Potential changes to Golf View Road spark resident pushback

Township considers making portion of the thoroughfare one-way.

According to the Moorestown Police Department, the township’s Golf View Road has for years been a source of concern in terms of pedestrian safety. 

At its most recent meeting, Moorestown Council was presented with a plan to turn a section of the road into a one-way street. But a handful of residents who live in the area balked at the idea, fearing a one-way road would cause more problems than it fixes.

Ken Shine, project manager at the local engineering company Pennoni, presented a concept plan Monday night. It calls for an approximately 750- foot, S curve section of Golf View to go from two-way to one-way from Maple Avenue toward Park Drive. The plan directs traffic toward William Allen Middle School and Moorestown High School, so in the event of an emergency, first responders can have quicker access to the schools. 

Pennoni originally offered his plan in December, 2019. Concrete work and paving improvements began in July, and paving of the S curve is scheduled for this month. After the road is paved, the area will need new striping and signage, the impetus for council’s discussion on whether now is the time to turn the area into a one-way.

Moorestown Police Chief Lee Lieber said through the years, his department has received complaints from bicyclists and walkers that the narrow stretch of Golf View Road is unsafe for pedestrian travel. He explained that as motorists try to negotiate the narrow lanes along the curve, rather than slowing down, they typically swing out wide and veer into the pedestrian traffic area. Lieber said during his own time walking the area, he was nearly hit. 

“Our main thrust with this was to try to make it safer for pedestrians and [cyclists],” he said.

Councilwoman Lisa Petriello said she had a similar experience walking Golf View when she lived in the area. She stopped walking there because she felt the road was dangerous.

“It needs to be one way in my opinion,” Petriello said.

Resident Robert Scott Whitley said his home is situated at the corner of Elm Street and overlooks the S curve section of Golf View. He said the latter relieves bottlenecks that form along Stanwick Road during school hours, and making Golf View one-way will only add to the congestion surrounding nearby schools.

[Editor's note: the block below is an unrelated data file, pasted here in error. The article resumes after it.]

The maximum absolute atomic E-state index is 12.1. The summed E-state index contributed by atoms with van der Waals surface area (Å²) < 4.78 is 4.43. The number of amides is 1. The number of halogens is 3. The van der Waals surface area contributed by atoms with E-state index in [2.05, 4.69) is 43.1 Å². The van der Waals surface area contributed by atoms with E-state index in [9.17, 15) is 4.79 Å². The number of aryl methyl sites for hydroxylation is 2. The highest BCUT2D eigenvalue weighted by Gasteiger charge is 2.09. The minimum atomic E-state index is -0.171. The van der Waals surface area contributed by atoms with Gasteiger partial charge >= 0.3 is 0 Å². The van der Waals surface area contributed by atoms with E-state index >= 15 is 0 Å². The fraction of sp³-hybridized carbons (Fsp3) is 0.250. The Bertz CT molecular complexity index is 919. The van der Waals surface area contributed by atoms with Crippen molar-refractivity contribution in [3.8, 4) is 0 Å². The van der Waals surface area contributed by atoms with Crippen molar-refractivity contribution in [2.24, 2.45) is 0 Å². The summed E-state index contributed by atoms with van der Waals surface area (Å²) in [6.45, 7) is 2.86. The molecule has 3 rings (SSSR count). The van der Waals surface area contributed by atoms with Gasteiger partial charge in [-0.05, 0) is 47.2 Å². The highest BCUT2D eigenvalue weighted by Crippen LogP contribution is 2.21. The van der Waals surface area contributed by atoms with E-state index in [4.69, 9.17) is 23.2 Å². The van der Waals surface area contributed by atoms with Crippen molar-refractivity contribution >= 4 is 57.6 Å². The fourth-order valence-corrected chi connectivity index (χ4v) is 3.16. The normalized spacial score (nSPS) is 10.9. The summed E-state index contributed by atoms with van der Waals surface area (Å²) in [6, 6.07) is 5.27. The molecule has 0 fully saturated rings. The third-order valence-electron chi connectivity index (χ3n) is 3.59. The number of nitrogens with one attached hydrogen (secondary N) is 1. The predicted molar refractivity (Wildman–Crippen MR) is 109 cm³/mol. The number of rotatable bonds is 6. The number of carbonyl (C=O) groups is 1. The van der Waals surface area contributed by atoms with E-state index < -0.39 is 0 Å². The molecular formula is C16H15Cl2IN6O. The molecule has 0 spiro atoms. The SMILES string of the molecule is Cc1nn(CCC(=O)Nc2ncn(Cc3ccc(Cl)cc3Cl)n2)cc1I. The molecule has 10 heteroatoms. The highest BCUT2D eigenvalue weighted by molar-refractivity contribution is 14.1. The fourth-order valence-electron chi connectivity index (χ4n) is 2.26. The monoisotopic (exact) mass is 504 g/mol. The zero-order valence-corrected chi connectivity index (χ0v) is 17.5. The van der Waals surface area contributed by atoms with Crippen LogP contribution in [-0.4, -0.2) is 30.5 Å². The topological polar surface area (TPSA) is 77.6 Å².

Whitley proposed the township widen the roadway and consider creating a pedestrian pathway that would cut through the nearby wetlands. He said   this summer’s storms have already sent some of the trees in the area toppling down, and so, in his eyes, the township would have less to clear in order to create such a pathway.

Resident Beth Tomasco thanked the council for the paving and gutter improvements, but she believes the major problem along Golf View Road is speeding that happens when drivers use the roadway as a cut-through to schools.

“It’s a constant issue,” she insisted. “I’ve always questioned why there was such opposition to police patrol and why there [are] no speed traps.”

Tomasco fears that changing the narrow street from two-way traffic to one  will only encourage motorists to drive faster. She also took issue with the proposed signage in the area, saying not only will the numerous signs be “aesthetically unpleasing,” they would also create confusion for motorists,  resulting in bottlenecks and K turns in residents’ driveways.

Lieber explained that his officers have been on Golf View on numerous occasions and have found that excessive speeding isn’t an issue there.  While some motorists may exceed the speed limit, he said most typically only did so by five or 10 miles per hour. Officers do patrol the street, but with several spots in town that need monitoring, they can only get out there as manpower permits.

Tomasco said her preferred solution would be to keep the road two-way, have police monitor the area and add a separate pathway for pedestrians.

Beth-Ann Grasso, division manager at Pennoni, said the issue with creating a pedestrian pathway is that Golf View Road is surrounded by wetlands and expanding the road would require the township to get permission from the New Jersey Department of Environmental Protection. She added that a separate pathway would also create issues with stormwater drainage and would result in the township having to create some kind of drainage basin.

While councilwoman Victoria Napolitano said she was in favor of measures to create a safer path for pedestrians, she fears changing the traffic pattern may create confusion for residents. 

“I’m very concerned this is going to cause more problems than it solves,” she said.

Mayor Nicole Gillespie believes council needs more time and data to look at the area before it changes the road pattern. She asked Shine if there was any way to put temporary striping in place while potential solutions are studied.

Shine ultimately recommended the township pave and leave the traffic conditions as they are while Pennoni works through alternate options. 

The next meeting of Moorestown Township Council will take place on Monday, Aug. 24.